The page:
While it might strike you as odd that this column should begin with a disclaimer, it seems appropriate nonetheless.You see, this month's column has absolutely nothing to do with logistics. Its topic does, however, have one very important thing in common with logistics. Like logistics, it touches the lives of every single American every single day in a very substantive way.
It's not that I had planned to wander off the topic of logistics: I fully intended to write about Congress's call to restrict the use of tandem trailers on interstate highways, or the expansion of the "lean" concept from manufacturing operations to logistics operations, or how quickly Wal-Mart and its top-tier suppliers are moving forward with RFID. But as I was picking up my pen (or, to be precise, putting my fingers to the keyboard), I got distracted by an online news alert that popped up on my computer screen: "Fed Chief Greenspan Suggests Shift from Income Tax to National Sales Tax." Wow, I said to myself. Imagine the impact. No more federal payroll deductions. No more annual tax filing stress. A lot more money in your pocket—at least, that is, until you spend it.
It's not a new idea, of course. Politicians as dissimilar as Jerry "Moonbeam" Brown and Steve (Money Bags) Forbes have floated the idea of a national sales tax. One former presidential candidate, in fact, based his entire campaign on a call to abolish the federal income tax and replace it with a national sales (a.k.a. consumption) tax. That candidate (who wasn't even a politician) made his point so clearly and eloquently that I've never forgotten his words: "There is something inherently evil about a government that penalizes its citizens by requiring them to pay a huge tax for committing the crime of earning a living." (Can you guess who said it? I bet not.)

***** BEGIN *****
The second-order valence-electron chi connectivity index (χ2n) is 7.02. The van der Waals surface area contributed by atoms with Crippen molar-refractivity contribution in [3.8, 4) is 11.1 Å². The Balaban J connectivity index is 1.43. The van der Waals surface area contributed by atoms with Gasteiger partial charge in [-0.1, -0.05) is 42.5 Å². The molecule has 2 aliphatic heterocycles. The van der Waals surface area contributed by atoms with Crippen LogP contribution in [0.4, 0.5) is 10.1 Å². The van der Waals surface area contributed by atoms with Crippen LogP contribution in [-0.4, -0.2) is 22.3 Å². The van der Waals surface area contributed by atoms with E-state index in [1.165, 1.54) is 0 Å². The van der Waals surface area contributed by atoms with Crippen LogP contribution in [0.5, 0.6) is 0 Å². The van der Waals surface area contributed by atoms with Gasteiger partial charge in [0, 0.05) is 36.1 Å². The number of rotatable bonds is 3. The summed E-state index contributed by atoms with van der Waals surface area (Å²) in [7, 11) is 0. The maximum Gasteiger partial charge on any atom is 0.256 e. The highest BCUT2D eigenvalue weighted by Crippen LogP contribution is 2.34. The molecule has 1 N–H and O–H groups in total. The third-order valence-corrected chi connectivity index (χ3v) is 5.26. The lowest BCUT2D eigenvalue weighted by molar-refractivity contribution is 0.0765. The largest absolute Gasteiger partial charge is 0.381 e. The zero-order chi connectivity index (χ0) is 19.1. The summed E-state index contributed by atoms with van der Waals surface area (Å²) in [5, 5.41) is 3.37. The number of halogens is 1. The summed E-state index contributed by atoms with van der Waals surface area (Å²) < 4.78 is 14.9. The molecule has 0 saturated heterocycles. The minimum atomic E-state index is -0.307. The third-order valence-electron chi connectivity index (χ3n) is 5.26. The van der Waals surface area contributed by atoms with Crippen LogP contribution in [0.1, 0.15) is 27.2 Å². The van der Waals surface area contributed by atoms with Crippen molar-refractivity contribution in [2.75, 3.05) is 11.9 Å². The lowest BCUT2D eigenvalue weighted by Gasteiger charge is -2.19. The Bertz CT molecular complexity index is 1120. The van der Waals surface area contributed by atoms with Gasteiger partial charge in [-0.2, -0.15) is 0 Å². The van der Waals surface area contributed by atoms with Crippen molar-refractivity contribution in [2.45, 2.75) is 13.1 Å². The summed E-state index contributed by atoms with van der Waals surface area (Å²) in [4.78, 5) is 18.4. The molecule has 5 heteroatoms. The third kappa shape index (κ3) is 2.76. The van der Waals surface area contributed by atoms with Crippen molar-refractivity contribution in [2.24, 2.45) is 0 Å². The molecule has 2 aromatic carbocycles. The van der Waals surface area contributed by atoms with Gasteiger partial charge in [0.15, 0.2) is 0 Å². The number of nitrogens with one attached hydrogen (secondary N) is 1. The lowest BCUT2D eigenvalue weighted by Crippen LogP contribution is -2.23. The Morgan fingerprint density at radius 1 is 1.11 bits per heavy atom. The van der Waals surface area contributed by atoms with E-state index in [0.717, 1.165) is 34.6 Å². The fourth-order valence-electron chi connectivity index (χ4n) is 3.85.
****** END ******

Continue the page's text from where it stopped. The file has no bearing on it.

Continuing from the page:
Any U.S. citizen who works hard for his (or her) money—and is rewarded with the privilege of paying a "fine," or tax, for his/her trouble—should give this serious thought. The benefits leap right off the page when you compare a sales tax to an income tax. For starters, with a sales tax, individuals have full control over the extent to which they're taxed at all. Save more of your money, pay fewer taxes. Spend more of your money, pay more. It's beautiful in its simplicity.
Next, it would do away with those tax loopholes we're always hearing about but that few American can take advantage of. All those opportunities to "hide" money from Uncle Sam's tax collectors would vanish.
Or consider the criminal element. It's a safe bet that peddlers of heroin or crack cocaine aren't declaring their income to Uncle Sam each April. It's an equally safe bet, though, that they spend much of their ill-gotten gains on cars, jewels, furs, mansions, whatever. With a consumption tax, they'd pay their taxes when they spent their money, just like the rest of us.
So why hasn't such a common-sense idea gathered much traction? First, the transition wouldn't be easy to orchestrate. In fact, it could create a short-term, but nonetheless crippling, cash flow problem for Uncle Sam. But that's hardly a reason to shy away from an idea that makes eminent sense. Second, proposals like this always meet with opposition from Democrats, who contend that a sales tax unfairly burdens the poor because it applies to food, clothing and other necessities. Based on personal experience, I'm pretty confident middle and upper class Americans also wear clothing and eat food, so that argument doesn't hold much sway.
What is clear is that a taxation system that seizes almost 40 cents of every dollar earned by the average citizen is a system gone terribly awry. In fact, it might just be, as that old presidential campaigner suggested, an evil system that borders on being criminal.Who was that candidate? The late, great and supremely eccentric "Mother of Invention" himself, Frank Zappa. But don't laugh. Frank was right!